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28 Days Later

Director: Danny Boyle
Cast: Cillian Murphy, Naomie Harris, Megan Burns, Christopher Eccleston, Brendan Gleeson

(Fox Searchlight; US theatrical: 20 Jun 2003; 2002)

Mash-up

Restless, irksome, strange: there’s not much downtime in Danny Boyle’s 28 Days Later. From the film’s first moments, when a crew of ski-masked, PETA-style activists break into a London lab to save test animals, the camera is in motion, the cuts convulsive, the shadows ragged. One chimp is strapped to a chair, forced to watch terrible human violence, like Alec in A Clockwork Orange. As the wannabe rescuers approach the chimps’ cages, a lab-coated doctor-type tries to stop them. The chimps, he blurts, are “infected.” With what, asks one girl, prone to tears at the sight of abused creatures. Comes the ominous, shaky-voiced answer: “Rage.” And with that, the teary girl unlocks the cage and the chimp leaps at her, sputtering furiously, ripping at her face as she screams.


Twenty-eight days later . . . reads the intertitle, and bicycle courier Jim (Cillian Murphy) is waking up in a hospital room. Ripping the tubes from his arms, he staggers down the hallway to find the place deserted, the ookiness boosted by Anthony Dod Mantle’s grainy-digital, frankly and superbly hard-to-read videowork. Jim can only remember that he was in an accident on his bike, but can’t even guess what’s going on now. And no one’s around to tell him, just abandoned vehicles and paper-strewn streets, as if he’s Burgess Meredith wandering about in The Twilight Zone.


Following his accident, Jim has a wacky hair-buzz and a dazed look that reflects his surroundings. Jim picks up wads of money, not realizing yet how worthless it will be. Wandering the streets, he looks out from Waterloo Bridge, picks up a weeks-old newspaper with a headline reading, “EVACUATION,” and stumbles on a notice board at Piccadilly Circus: photos, scraps of paper, desperate pleas for help in finding missing people (shot before 9-11 and edited during the aftermath and amid anthrax anxieties, the image eerily evokes NYC’s memorials and notice boards).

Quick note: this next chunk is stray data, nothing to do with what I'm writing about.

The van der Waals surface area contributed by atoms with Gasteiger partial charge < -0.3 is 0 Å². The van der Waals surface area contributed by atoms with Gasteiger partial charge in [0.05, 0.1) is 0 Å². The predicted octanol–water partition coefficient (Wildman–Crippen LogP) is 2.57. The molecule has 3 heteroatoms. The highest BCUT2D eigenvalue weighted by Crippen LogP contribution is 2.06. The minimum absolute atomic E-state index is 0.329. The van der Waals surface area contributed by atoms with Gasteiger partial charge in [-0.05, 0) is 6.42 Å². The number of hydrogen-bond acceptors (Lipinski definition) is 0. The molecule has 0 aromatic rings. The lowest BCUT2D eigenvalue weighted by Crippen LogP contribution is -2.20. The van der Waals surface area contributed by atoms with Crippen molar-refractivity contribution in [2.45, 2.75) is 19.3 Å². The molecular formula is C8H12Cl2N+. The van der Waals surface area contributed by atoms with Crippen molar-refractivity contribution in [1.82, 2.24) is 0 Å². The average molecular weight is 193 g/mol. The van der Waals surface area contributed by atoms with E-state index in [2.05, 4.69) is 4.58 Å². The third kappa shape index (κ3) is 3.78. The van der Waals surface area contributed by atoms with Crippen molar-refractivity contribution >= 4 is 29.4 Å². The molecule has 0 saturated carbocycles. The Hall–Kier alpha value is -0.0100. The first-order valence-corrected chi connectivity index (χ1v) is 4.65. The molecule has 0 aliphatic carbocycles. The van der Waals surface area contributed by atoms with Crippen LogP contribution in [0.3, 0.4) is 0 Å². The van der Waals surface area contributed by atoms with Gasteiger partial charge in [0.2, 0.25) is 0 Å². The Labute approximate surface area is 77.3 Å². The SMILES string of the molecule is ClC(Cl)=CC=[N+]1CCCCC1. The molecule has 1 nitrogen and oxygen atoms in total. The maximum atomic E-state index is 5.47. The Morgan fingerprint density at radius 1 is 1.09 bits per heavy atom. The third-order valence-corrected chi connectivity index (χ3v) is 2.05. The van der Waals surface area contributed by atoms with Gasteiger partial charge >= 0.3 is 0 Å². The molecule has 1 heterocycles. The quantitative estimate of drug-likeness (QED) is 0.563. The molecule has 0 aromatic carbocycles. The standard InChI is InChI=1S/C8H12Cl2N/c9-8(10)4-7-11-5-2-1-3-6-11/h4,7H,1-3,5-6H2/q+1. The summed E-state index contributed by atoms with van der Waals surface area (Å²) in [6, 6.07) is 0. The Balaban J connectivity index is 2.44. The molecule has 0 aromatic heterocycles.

As Jim eventually discovers—when he’s discovered by a pair of survivors, Selena (Naomie Harris) and Mark (Noah Huntley)—Britain has been decimated by the rage virus, passed on by saliva, blood, and other bodily fluids. Once stricken, the victim has only a few seconds before he or she turns into the most spastic of zombies, filmed and edited to resemble some speed freakish nightmare, all flailing limbs and staccato movements. It’s Night of the Living Dead on crack.


Indeed, 28 Days Later, directed by Boyle, written by Alex Garland and produced by Andrew MacDonald (the same team who made The Beach and are as happy to forget it as you are), is upfront about its inspirations (think also of Romero’s The Crazies, John Wyndham’s The Day of the Triffids, Geoff Murphy’s The Quiet Earth, Thom Eberhardt’s Night of the Comet, even the video-game-based Resident Evil), not to mention every real-life viral scare ever, from polio or syphilis to AIDS or SARS (this last, or course, a reference after the fact). Its maniacal mash-up sensibility extends to plot, which lurches from moment to moment and mood to mood. Bad (don’t-go-in-there!) ideas are obvious: Jim’s insistence on seeing his certainly dead parents leads to brief nostalgic misery, shocking violence (zombies coming through the windows and walls like they’re reenacting Romero’s movies), and lasting disaster.


At the same time, seeming good ideas don’t really hold up either. Following some unsettling run-ins with roving, hyperkinetic infecteds, Jim and Selena meet a warmly welcoming cab driver, Frank (Brendan Gleeson), and his teenaged daughter Hannah (Megan Burns). The tender father-daughter dynamic differs crucially from Jim and Selena’s flintier affinity; this at Selena’s behest, as she knows you have to be able to kill an infected, no matter who it is, at a moment’s notice (her own capacity for such violence is brutally demonstrated, a useful lesson for gentle Jim). Selena’s worry that the family will only slow them down speaks to the film’s basic quandary: is it necessary to lose traditionally “human” compassion, to match the infected’s ferocity, in order to combat them?